Conners shot a 5-under 67 to open things at Oakdale Golf and Country Club, and through the first round he sits in a four-way tie for the lead with Aaron Rai, Justin Lower and Chesson Hadley.

The last Canadian to lead the RBC Canadian Open after the first round was Weir in 2008, and the last Canadian to lead the championship after any round was David Hearn, who had the 54-hole lead in 2015.

Conners, who finished sixth at last year’s RBC Canadian Open, was not able to speak to media after his round because he had to deal with an urgent personal matter.

His caddie, Danny Sahl, said that Conners’ success came from being strong all around and especially disciplined off the tee. Conners hasn’t made a bogey at the RBC Canadian Open in 51 holes, dating back to last year.

Conners was first in Strokes Gained: Tee-to-Green and fourth in Strokes Gained: Off-the-Tee after the first round. Sahl said there’s an easy comparison between Oakdale and Oak Hill Country Club, the host of this year’s PGA Championship where Conners played in Sunday’s penultimate pairing.

“It’s the same mentality that he brought over from (Oak Hill), and he knows that’s what it’s going to take to play well,” Sahl said. “Just get it in the fairway and we were aggressive on a couple of holes. He’s seeing his spots and keeping it really simple.”

Weir also had the first-round lead at the RBC Canadian Open in 2004 and came agonizingly close to winning the event – eventually losing in a playoff to Vijay Singh. He knows as much as anyone what it’s going to take to keep the pedal down over the next three days.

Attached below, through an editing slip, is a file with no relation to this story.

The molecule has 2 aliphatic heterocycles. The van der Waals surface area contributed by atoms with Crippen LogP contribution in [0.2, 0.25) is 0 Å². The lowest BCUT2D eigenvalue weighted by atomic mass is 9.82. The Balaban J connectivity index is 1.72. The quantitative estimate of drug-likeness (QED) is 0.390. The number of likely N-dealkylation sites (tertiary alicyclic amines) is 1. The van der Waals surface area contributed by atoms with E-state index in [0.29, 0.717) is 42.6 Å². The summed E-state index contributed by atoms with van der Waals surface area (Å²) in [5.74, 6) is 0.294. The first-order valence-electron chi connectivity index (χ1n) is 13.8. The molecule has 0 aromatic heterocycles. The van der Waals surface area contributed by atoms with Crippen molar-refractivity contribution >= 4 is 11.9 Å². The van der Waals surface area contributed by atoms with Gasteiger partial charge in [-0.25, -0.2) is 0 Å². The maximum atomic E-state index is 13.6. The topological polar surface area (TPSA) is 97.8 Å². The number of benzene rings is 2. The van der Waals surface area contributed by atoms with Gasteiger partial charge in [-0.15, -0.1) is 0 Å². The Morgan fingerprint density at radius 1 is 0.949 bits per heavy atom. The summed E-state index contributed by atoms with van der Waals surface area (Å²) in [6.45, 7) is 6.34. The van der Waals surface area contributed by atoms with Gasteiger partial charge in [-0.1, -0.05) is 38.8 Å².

“I think (Conners is) experienced enough to know that we’re so early and that it doesn’t really mean much yet,” Weir said. “I know he just wants to, I’m sure, keep doing what he’s doing. I was watching a little on TV this morning and he looked like he was just playing Corey Conners golf. I saw solid play and nice ball striking, and that’s a good recipe around here.

“It’s pretty demanding off the tee. If you miss the fairways you’re in trouble, so if you can keep driving it good, he’ll be in good shape.”

Conners is one of three Canadians to have won on the PGA TOUR this season, with Mackenzie Hughes and Adam Svensson being the others.

Hughes made four birdies on his back nine Thursday to finish at 3 under. Taylor Pendrith and Roger Sloan also got it to 3 under after the first round.

Weir, in his 30th RBC Canadian Open start, shot an even-par 72.

Hughes, who went to Kent State University with both Pendrith and Conners, said with golf in Canada continuing to increase its momentum, having a Canadian with a chance to win on Sunday would be huge.

“We’ve got a few guys up there, kind of close, and hopefully one of us can keep it going all the way to Sunday,” Hughes said